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EEG Montages - Part 3: Pros and Cons

Updated: Mar 24

qEEG electrode cap

We will review the remaining montages not previously discussed in the two previous posts, best practices, the strengths and weaknesses of popular montages, montage selection strategy, and optimal display settings. You will gain more from this post if you read the two previous installments.

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Best Practices from the American Clinical Neurophysiology Society Guideline 3 (2016)

The Committee reaffirms the statements pertaining to montages set forth previously in the Guidelines of the American Clinical Neurophysiology Society (ACNS) and that are paraphrased as follows:

(a) that no less than 16 channels of simultaneous recording be used, and that a larger number of channels be encouraged,

(b) that the full 21 electrode placements of the 10-20 system be used,

(c) that both bipolar and referential montages be used for clinical interpretation,

(d) that the electrode derivations of each channel be clearly identified at the beginning of each montage,

(e) that the pattern of electrode connections be made as simple as possible, and that montages should be easily comprehended,

(f) that the electrode pairs (bipolar) preferentially should run in straight (unbroken) lines and the interelectrode distances kept equal,

(g) that tracings from the more anterior electrodes be placed above those from the more posterior electrodes on the recording page, and

(h) that it is very desirable to have some of the montages comparable for all EEG laboratories.

2.2 The Committee recommends a “left above right” order of derivations, i.e., on the recording page, left-sided leads should be placed above right-sided leads for either alternating pairs of derivations or blocks of derivations. This recommendation coincides with the prevailing practice of most EEG laboratories, at least in North America and in many other areas.


The entire EEG field is rife with semantic disagreements. We have made the point that all montages as well as all sensor comparisons are referential

Additional Montages

We briefly touched on the average reference montage. Additionally, several montages are also in common use. One is the linked ears montage. This is one of the montages sometimes referred to as “referential” montages to distinguish them from the sequential bipolar montages. The difference is that each scalp electrode is assigned the positive (+ or active) condition and a single common reference is used for the negative (- or reference) condition in the common mode rejection comparison. In most cases, these montages could be called common reference montages rather than simply referential, which would help differentiate them from other approaches since all montages are essentially referential.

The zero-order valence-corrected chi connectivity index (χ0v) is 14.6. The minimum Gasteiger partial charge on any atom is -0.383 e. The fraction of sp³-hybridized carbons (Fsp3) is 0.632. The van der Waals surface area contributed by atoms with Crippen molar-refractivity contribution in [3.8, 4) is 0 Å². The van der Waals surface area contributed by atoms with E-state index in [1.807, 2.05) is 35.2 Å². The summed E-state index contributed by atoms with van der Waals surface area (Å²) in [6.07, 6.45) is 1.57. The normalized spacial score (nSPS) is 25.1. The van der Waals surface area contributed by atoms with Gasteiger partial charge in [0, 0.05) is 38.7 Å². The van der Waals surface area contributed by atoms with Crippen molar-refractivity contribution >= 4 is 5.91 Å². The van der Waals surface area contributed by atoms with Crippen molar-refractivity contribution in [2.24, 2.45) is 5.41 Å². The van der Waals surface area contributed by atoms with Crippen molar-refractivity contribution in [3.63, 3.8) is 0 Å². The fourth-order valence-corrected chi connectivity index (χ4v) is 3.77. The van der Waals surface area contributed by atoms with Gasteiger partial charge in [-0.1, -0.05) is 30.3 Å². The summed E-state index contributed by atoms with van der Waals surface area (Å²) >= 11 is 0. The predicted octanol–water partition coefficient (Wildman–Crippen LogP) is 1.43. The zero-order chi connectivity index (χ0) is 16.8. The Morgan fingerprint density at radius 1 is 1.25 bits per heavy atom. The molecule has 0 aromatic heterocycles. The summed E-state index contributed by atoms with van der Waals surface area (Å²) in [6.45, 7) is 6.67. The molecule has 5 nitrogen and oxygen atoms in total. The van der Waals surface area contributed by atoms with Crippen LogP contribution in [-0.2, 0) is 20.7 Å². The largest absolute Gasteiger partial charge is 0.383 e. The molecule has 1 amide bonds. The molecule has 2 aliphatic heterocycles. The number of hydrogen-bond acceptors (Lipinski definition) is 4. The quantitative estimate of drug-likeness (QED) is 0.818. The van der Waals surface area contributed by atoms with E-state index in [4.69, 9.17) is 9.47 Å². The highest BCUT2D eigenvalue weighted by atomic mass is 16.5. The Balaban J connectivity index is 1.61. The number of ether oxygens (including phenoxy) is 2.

The linked ears montage is one of these common reference montages because each scalp electrode is compared to the sum of the two ear or mastoid electrodes. Another common reference is the common vertex reference – generally using the Cz electrode as the reference for all other scalp electrodes. The other frequently used common reference is the common average reference, where all scalp electrodes are averaged. This montage uses this result for the reference for each individual scalp electrode.

The image below, adapted from Lopez et al. (2017), shows examples of these three montages. Unlike this graphic, in most cases, the midline electrodes are also included in these calculations.

Three Montages

Caption: three common referential montages include: (A) the Common Vertex Reference (Cz), (B) the Linked Ears Reference (LE), and (C) the Average Reference (AR).

In the linked ears/mastoid reference, there is generally a calculation involving adding and subtracting the signals from the ears before the combined signal is used as the reference. Older systems used a physical connection (called a “jumper”) between the two reference electrodes, often causing a current flow between the two electrodes and distorting the recording results. Often a resistor was added to this jumper to inhibit this effect. The digital processing of each signal independently and the resultant mathematical derivation are not susceptible to such distortion.

Another referencing system in common use is the Laplacian montage. This is a montage approach that was not available with older analog systems. It is sometimes called a local average montage since it uses a subset of electrodes surrounding the electrode of interest to create a local average value to which the center electrode can be compared. This is generally thought to enhance the ability to visualize locally occurring events in the EEG while suppressing effects that are common to the area. This may include the suppression of drug or medication effects, but this suppression is not the total elimination of these effects, and this claim must be viewed with caution. Gordon and Rzempoluck (2004) suggest that this approach can enhance the visualization of focal discharges and improve localization.

A Closer Look

We will examine the surface Laplacian (SL), linked ears reference, average reference, longitudinal bipolar, transverse bipolar, circular bipolar, common vertex (Cz) reference, average reference, and linked ears reference montages.

Surface Laplacian (SL) Montage

The SL